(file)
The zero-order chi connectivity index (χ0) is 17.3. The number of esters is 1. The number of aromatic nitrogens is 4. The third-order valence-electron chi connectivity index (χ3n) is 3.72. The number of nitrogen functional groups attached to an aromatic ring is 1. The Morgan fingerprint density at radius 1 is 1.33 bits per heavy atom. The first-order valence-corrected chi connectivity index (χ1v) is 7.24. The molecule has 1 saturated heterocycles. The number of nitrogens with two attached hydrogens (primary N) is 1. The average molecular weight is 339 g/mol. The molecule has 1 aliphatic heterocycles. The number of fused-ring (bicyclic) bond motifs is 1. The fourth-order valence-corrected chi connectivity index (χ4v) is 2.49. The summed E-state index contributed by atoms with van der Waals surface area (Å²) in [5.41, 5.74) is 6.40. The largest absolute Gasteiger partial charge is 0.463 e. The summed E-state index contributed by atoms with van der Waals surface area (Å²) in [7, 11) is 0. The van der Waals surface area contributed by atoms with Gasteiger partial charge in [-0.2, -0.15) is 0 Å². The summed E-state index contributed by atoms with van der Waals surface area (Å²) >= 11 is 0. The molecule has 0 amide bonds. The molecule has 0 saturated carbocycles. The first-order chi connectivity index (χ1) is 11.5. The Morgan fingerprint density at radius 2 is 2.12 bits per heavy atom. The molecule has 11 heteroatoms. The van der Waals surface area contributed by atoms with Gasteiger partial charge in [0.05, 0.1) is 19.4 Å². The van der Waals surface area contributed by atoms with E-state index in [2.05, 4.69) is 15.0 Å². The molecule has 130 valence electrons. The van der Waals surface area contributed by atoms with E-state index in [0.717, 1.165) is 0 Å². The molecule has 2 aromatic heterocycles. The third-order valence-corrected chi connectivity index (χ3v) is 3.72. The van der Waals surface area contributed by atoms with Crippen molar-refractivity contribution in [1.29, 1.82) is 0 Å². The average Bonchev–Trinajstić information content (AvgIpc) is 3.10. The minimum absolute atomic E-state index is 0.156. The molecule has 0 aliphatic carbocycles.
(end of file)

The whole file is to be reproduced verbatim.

The zero-order chi connectivity index (χ0) is 17.3. The number of esters is 1. The number of aromatic nitrogens is 4. The third-order valence-electron chi connectivity index (χ3n) is 3.72. The number of nitrogen functional groups attached to an aromatic ring is 1. The Morgan fingerprint density at radius 1 is 1.33 bits per heavy atom. The first-order valence-corrected chi connectivity index (χ1v) is 7.24. The molecule has 1 saturated heterocycles. The number of nitrogens with two attached hydrogens (primary N) is 1. The average molecular weight is 339 g/mol. The molecule has 1 aliphatic heterocycles. The number of fused-ring (bicyclic) bond motifs is 1. The fourth-order valence-corrected chi connectivity index (χ4v) is 2.49. The summed E-state index contributed by atoms with van der Waals surface area (Å²) in [5.41, 5.74) is 6.40. The largest absolute Gasteiger partial charge is 0.463 e. The summed E-state index contributed by atoms with van der Waals surface area (Å²) in [7, 11) is 0. The van der Waals surface area contributed by atoms with Gasteiger partial charge in [-0.2, -0.15) is 0 Å². The summed E-state index contributed by atoms with van der Waals surface area (Å²) >= 11 is 0. The molecule has 0 amide bonds. The molecule has 0 saturated carbocycles. The first-order chi connectivity index (χ1) is 11.5. The Morgan fingerprint density at radius 2 is 2.12 bits per heavy atom. The molecule has 11 heteroatoms. The van der Waals surface area contributed by atoms with Gasteiger partial charge in [0.05, 0.1) is 19.4 Å². The van der Waals surface area contributed by atoms with E-state index in [2.05, 4.69) is 15.0 Å². The molecule has 130 valence electrons. The van der Waals surface area contributed by atoms with E-state index in [0.717, 1.165) is 0 Å². The molecule has 2 aromatic heterocycles. The third-order valence-corrected chi connectivity index (χ3v) is 3.72. The van der Waals surface area contributed by atoms with Crippen molar-refractivity contribution in [1.29, 1.82) is 0 Å². The average Bonchev–Trinajstić information content (AvgIpc) is 3.10. The minimum absolute atomic E-state index is 0.156. The molecule has 0 aliphatic carbocycles.